Vivendi Reports Lower Second-Quarter Earnings, Revenue
The French conglomerate, which owns Universal Music, a majority stake in Activision Blizzard, Canal+ and telecom assets, is reviewing possible asset sales.
LONDON - French entertainment and telecom conglomerate Vivendi on Thursday reported lower second-quarter financials.
The company posted adjusted net income of 706 million euros ($886 million), down 20.1 percent from the year-ago period. Earnings before interest, taxes and amortization (EBITA) fell 20.6 percent to 1.32 billion euros ($1.66 billion).
EBITA declined at video game maker Activision Blizzard, rose at French pay TV firm Canal+ and dropped at all telecom assets except for a Brazilian operator. Universal Music Group reported higher EBITA, but assuming constant currency rates, that turned to a slight decline.
Revenue declined 1.5 percent to 6.97 billion euros ($8.73 billion) as Canal+ posted a gain, Universal Music Group recorded a decline, telecom results fell except for a Brazilian operator, and Activision Blizzard posted growth, which turned to a decrease when using constant currency rates.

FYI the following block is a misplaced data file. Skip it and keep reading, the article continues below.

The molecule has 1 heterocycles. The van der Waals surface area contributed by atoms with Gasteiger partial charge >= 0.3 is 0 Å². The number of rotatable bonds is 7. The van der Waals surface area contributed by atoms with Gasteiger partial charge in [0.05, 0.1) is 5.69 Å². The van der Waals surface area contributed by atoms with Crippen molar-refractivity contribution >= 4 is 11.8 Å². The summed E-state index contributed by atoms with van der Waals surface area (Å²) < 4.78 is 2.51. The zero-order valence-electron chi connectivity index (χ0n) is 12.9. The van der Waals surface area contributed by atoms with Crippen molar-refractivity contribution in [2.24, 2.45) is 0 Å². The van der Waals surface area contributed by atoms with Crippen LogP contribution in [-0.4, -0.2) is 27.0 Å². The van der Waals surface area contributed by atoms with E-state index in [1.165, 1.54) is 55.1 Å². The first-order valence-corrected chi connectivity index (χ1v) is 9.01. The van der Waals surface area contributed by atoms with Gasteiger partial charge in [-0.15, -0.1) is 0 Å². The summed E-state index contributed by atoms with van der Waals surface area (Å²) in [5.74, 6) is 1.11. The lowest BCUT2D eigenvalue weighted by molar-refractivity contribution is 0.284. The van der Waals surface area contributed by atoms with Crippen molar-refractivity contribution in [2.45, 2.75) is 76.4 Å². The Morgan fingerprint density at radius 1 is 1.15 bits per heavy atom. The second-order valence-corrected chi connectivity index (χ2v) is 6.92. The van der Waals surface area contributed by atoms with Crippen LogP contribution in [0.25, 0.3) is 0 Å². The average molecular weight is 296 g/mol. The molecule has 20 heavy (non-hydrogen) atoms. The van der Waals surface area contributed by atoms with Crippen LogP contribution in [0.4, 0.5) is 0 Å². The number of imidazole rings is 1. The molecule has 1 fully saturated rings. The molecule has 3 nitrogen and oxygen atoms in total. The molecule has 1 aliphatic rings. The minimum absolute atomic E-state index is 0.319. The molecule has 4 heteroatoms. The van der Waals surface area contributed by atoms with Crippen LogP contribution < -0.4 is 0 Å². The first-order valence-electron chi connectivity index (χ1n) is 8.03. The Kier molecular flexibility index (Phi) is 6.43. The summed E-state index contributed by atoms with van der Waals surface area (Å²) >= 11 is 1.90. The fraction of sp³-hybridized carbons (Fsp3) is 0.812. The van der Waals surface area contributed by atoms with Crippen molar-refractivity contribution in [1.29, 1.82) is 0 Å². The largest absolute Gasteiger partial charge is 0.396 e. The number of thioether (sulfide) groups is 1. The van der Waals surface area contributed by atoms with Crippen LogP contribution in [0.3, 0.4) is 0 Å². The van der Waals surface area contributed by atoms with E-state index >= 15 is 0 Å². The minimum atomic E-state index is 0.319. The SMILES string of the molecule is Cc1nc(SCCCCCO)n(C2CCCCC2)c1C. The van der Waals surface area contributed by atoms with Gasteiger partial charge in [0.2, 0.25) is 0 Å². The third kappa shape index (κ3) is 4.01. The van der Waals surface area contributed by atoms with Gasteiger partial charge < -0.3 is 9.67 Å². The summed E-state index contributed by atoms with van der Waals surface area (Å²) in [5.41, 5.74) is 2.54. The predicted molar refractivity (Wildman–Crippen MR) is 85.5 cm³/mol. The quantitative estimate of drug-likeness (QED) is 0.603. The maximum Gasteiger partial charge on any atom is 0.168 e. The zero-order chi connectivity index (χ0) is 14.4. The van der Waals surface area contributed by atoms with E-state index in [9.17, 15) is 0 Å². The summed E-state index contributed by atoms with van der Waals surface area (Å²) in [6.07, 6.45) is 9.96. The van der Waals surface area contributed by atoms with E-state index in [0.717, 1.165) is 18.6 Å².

The group reiterated its full-year forecast for adjusted profit. Driven by challenges in its French telecom business, Vivendi's earnings excluding specials items could drop as much as 15 percent from a record 2.95 billion euros in 2011 to more than 2.5 billion euros this year and will also decline in 2013, the company had said earlier this year. As a result, it cut its dividend
"All our businesses are focused on developing solid commercial performances and on continuously adapting their cost base," said CEO Jean-Francois Dubos. "We remain totally committed to recreating shareholder value, growing adjusted net income per share and keeping a strong credit rating. With this in mind, we will continue to work…on Vivendi’s strategic development."
The French conglomerate owns Universal Music Group, a majority stake in Activision Blizzard, Canal+ and telecom assets, but it recently said it would review its asset portfolio with an eye on possible divestitures. Jean-Bernard Levy, who departed as CEO earlier this summer, had opposed any asset sales.
"We will communicate on the group’s necessary evolution as and when appropriate," Dubos said Thursday, signaling his team was in no rush.
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